Separation of Church of Latter-day Saints and State - The Romney Dilemma

Pundits have been urging Mitt Romney to pull a John Kennedy - to take the issue of his religious affiliation head-on. Second only to Giuliani in fundraising, and in the lead in the GOP polls in New Hampshire and Iowa, Romney seems to have just two main negatives to overcome; his “flip-flops” on social issues and his Mormonism, and they may be related.

Former Bush advisor Dan Bartlett, in a moment of brutal candor in front of the US Chamber of Commerce, recently said, “The Mormon issue is a real problem in the South, it’s a real problem in other parts of the country… People are not going to step out and say, ‘I have a problem with Romney because he’s Mormon.’ What they’re going to say is he’s a flip-flopper.” He has two good points. One is that what people tell pollers often differs from what they do at the polls, and Romney is, in fact, a flip-flopping Mormon.

A Salt Lake Tribune editorial yesterday had this advice for Romney:

“Mitt Romney appears to have decided that to run successfully for president of the United States, he must run away from the issue of his Mormonism. He’s wrong about that. …

JFK did it in a celebrated speech to Southern Baptist leaders in Houston. Mitt Romney should make a similar statement. …

JFK accomplished that by emphasizing his belief in an America where separation of church and state is absolute, …”

(emphasis mine)

Unlike when JFK made that famous speech in 1960 to the Greater Houston Ministerial Association, today most religious, southern, conservative voters are Republicans, and conservatives do not like or wish to abide by Jefferson’s “Wall of Separation,” like most Americans today. Back in 1960 Kennedy was lauded for his stance. Here in 2007, as the The Carpetbagger Report put it the other day, “If Romney were to publicly argue that “the separation of church and state is absolute,” he would be booed aggressively by conservative audiences that want more intermingling between religion and government, not less.” This is going to be tricky for Romney.

There are more contrasts to face as well. For starters, there are and have always been a lot more Catholics (about 25%) than Mormons (around 1 1/2%) in America. As the Salt Lake Tribune noted, “…polling about Americans’ religious beliefs and ideas shows that only about half of Americans have a favorable view of Mormonism, but about the same percentage know little or nothing about the faith,” but, “Those same polls show that Americans who actually know Mormons have a higher opinion of the faith than those who don’t.” But how many Americans can get to know only 1 1/2% of their fellow Americans, mostly concentrated in Utah?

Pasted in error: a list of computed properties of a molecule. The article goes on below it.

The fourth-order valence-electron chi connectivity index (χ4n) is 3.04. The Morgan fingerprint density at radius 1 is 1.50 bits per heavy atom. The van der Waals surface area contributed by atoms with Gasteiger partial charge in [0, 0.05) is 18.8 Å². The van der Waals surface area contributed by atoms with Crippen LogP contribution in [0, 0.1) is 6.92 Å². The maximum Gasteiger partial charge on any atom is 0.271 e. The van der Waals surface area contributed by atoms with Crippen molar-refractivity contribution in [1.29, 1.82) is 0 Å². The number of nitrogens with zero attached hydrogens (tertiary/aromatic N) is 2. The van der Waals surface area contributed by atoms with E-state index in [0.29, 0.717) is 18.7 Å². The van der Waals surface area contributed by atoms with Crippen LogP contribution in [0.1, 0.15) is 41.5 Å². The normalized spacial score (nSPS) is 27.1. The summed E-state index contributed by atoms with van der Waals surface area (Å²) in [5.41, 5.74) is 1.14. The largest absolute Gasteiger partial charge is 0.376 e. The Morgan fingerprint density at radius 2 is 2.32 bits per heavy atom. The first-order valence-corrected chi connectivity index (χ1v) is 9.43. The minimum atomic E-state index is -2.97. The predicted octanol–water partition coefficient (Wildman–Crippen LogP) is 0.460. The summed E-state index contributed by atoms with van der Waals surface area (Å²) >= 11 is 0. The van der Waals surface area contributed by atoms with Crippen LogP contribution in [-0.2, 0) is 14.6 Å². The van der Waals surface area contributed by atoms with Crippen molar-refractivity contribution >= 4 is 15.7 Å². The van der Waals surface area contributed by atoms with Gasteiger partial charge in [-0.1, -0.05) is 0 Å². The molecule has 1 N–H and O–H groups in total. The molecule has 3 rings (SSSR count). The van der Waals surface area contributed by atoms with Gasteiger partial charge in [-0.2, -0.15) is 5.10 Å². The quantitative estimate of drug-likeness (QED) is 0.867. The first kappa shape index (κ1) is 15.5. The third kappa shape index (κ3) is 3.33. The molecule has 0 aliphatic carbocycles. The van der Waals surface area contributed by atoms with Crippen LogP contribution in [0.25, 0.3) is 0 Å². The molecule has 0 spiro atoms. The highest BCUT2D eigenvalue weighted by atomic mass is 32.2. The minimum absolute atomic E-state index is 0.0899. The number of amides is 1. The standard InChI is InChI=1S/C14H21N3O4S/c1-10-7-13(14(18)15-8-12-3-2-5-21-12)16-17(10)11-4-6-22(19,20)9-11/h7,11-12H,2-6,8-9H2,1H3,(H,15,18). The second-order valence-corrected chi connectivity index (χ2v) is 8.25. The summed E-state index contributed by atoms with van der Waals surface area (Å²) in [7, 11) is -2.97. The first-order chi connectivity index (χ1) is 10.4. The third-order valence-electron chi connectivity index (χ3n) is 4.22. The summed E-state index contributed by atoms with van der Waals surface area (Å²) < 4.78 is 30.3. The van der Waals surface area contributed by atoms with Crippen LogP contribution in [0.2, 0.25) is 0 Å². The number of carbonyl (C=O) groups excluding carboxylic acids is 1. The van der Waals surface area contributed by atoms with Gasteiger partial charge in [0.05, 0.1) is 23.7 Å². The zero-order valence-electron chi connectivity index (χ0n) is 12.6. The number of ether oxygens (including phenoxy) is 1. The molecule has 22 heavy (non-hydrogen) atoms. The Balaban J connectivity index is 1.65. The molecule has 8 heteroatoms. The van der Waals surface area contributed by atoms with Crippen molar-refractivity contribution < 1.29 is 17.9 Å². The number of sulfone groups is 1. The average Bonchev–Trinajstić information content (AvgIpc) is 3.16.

The Salt Lake Tribune editorial went on… “Some evangelicals do not consider members of The Church of Jesus Christ of Latter-day Saints to be Christians.”

Some? A September Baptist Press poll showed that 52% of Evangelicals belief that Mormonism is not a Christian faith, and evangelicals make up 30% of the GOP.

“…most American voters are fair-minded,” said the Tribune,”…We think that’s the ideal (the separation of church and state) most Americans still embrace, and would support in the voting booth.” This is simply naive.

Speaking as a liberal, secular, atheist, I have no horse in the GOP race. But let me offer this little piece of friendly advice to Mitt Romney: Ignore the Salt Lake Tribune. The best thing for Romney to do is to simply avoid speaking about his faith, avoid questions about it, avoid the high-minded clarions from the pundits, and just plain avoid the entire issue. America may be no more ready for a Mormon president than an allegedly liberal woman or an African American named “Obama.” Hillary knows this, and though she can’t hide her femininity, she can present herself as the moderate she really is. Obama is stuck. He can hide neither his race nor his name. Romney has it easier. If he can stifle the issue of his faith, and the GOP continues to lose support from the evangelical community, he could well win the nomination. And if Hillary is his opponent, that same evangelical base may well come out in the nationals, just to vote against Clinton.

Romney, keep the faith (to yourself).


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